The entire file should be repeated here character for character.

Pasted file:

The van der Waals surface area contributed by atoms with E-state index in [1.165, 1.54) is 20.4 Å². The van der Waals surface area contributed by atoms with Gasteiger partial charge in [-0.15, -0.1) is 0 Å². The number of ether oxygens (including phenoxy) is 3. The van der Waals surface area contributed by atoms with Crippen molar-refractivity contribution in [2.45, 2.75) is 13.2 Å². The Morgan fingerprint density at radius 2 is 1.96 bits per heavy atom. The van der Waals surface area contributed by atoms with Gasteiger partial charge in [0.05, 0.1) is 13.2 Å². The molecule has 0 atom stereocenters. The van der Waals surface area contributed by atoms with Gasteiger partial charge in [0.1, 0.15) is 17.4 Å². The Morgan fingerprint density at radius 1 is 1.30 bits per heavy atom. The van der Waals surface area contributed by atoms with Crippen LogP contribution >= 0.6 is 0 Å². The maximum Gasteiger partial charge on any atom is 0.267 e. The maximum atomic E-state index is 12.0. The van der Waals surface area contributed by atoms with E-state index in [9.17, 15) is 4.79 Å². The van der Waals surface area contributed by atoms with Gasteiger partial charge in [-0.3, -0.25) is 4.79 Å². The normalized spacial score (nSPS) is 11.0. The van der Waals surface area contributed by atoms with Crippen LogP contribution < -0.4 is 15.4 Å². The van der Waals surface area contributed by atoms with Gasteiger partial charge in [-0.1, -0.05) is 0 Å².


The van der Waals surface area contributed by atoms with E-state index in [1.165, 1.54) is 20.4 Å². The van der Waals surface area contributed by atoms with Gasteiger partial charge in [-0.15, -0.1) is 0 Å². The number of ether oxygens (including phenoxy) is 3. The van der Waals surface area contributed by atoms with Crippen molar-refractivity contribution in [2.45, 2.75) is 13.2 Å². The Morgan fingerprint density at radius 2 is 1.96 bits per heavy atom. The van der Waals surface area contributed by atoms with Gasteiger partial charge in [0.05, 0.1) is 13.2 Å². The molecule has 0 atom stereocenters. The van der Waals surface area contributed by atoms with Gasteiger partial charge in [0.1, 0.15) is 17.4 Å². The Morgan fingerprint density at radius 1 is 1.30 bits per heavy atom. The van der Waals surface area contributed by atoms with Crippen LogP contribution >= 0.6 is 0 Å². The maximum Gasteiger partial charge on any atom is 0.267 e. The maximum atomic E-state index is 12.0. The van der Waals surface area contributed by atoms with E-state index in [9.17, 15) is 4.79 Å². The van der Waals surface area contributed by atoms with Gasteiger partial charge in [-0.3, -0.25) is 4.79 Å². The normalized spacial score (nSPS) is 11.0. The van der Waals surface area contributed by atoms with Crippen LogP contribution < -0.4 is 15.4 Å². The van der Waals surface area contributed by atoms with Gasteiger partial charge in [-0.1, -0.05) is 0 Å².